PALMETTO -- Hometown heroes are easy to recognize and hard to hide.
Ray Woodie found that out when he came to the Palmetto Youth Center to receive a "Hometown Heroes" Award given by the DRC Foundation on Friday.
An assistant football coach at USF, Woodie was not allowed to watch the DRC football camp because of NCAA rules and couldn't meet with anyone that might be considered a potential prospect.
That didn't stop a bunch of former area high school players from finding him and rendering their thanks for all he has done for them. It's a reason he received the award, said NFL cornerback Dominique Rodgers-Cromartie.
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USF head coach Willie Taggart received the same award. However he was unable to attend because his wife. Taneshia. gave birth to a girl (Morgan) on Thursday. Also honored in absentia was State College of Florida basketball coach Elliot Washington, who played and coached at Southeast.
"They are hometown heroes, guys who did a lot for the community, and it's only right that you honor them," said Rodgers-Cromartie, a Lakewood Ranch High product who plays for the New York Giants. "Coach Woodie did a great job getting guys where they needed to go in college and showed them what they needed to do to get there. He is a great resource for kids and the same thing for Coach Taggart."
People helping people goes a long way back among Manatee County athletes.
"Ray is a great example of what you call a hometown hero. Ray came back (after college football) and coached at Bayshore and Palmetto and did a lot of good things for kids in the area," said Stan Cromartie, a former Southeast High basketball standout and DRC's father.
If it wasn't for Woodie, DRC might not have gotten a chance to play college football and turn himself into an NFL first-round pick about to enter his eighth season in the pros.
Woodie's position coach at Bethune-Cookman was Rod Reed, the current head coach at Tennessee State. Stan Cromartie was basketball coach at Bethune-Cookman as DRC prepared to graduate from Lakewood Ranch.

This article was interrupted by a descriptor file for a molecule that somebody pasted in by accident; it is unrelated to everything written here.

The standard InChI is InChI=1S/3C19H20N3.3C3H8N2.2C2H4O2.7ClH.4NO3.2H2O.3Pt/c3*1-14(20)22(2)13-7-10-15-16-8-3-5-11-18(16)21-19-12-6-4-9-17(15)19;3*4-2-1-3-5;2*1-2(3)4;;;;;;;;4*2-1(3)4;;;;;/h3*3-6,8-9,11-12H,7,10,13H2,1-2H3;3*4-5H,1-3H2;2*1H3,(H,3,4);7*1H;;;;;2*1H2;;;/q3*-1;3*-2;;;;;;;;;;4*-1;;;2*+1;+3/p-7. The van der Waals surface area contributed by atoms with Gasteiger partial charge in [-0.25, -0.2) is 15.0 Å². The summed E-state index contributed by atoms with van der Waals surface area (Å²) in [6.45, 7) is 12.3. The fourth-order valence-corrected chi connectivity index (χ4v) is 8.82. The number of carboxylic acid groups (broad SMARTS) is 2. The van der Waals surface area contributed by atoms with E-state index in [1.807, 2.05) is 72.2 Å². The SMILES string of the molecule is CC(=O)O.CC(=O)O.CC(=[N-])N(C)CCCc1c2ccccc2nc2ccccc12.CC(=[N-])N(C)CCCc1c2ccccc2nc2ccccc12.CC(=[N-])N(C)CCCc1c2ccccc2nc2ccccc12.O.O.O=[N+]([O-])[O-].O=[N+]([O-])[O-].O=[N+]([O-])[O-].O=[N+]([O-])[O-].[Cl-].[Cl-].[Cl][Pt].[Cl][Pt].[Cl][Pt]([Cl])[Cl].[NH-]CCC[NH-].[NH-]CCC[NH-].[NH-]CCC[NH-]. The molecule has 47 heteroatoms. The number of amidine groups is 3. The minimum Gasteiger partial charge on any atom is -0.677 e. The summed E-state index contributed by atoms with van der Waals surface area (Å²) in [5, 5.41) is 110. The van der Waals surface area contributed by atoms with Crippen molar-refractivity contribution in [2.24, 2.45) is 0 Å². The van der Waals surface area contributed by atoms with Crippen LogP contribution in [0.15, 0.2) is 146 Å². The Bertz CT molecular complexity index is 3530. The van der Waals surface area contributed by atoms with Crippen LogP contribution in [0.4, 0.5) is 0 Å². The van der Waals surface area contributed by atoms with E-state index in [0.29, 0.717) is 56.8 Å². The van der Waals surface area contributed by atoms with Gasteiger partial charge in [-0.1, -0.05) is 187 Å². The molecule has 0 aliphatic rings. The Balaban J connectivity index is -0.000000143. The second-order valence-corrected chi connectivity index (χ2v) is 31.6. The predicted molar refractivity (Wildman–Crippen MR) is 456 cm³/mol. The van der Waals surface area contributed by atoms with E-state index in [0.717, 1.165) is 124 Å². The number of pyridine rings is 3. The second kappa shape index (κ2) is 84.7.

DRC had no college offers. Stan Cromartie told Reed about his son. Reed asked Woodie about the kid, then offered him a scholarship.
"Stan Cromartie was a mentor towards me," Woodie said. "He took care of me when I was at Bethune-Cookman and helped me a lot. When Coach Reed asked me about DRC, I said, 'What do you mean? He is a stud.' They took a chance, and you see what happened."
A 1991 Palmetto High graduate, Woodie became head football coach at Bayshore at the age of 23. He later became head football coach and athletic director at Palmetto before joining Taggart's football staff at Western Kentucky.
Fabian Washington, another former first-round NFL Draft pick who played for four years at Bayshore under Woodie, had nothing but praise for his former coach.
"Coach Woodie is a major reason of where I got to in life," Washington said. "He took me under his wing and showed me the right way to do things. Before I met him, I really wasn't doing the right things in regards to my school work and attitude, He was a father figure to me."
Washington, who lives in Orlando and trains athletes under his Formula 31 camp, said he wanted to come back and pay tribute to his former coach.
Woodie said he felt it was important for him to be in attendance and receive the award, though he had avoid camp attendees because of NCAA rules.
"At the end of the day, you love to see this happen every year because that's what these kids need. They need somebody to believe in them," Woodie said.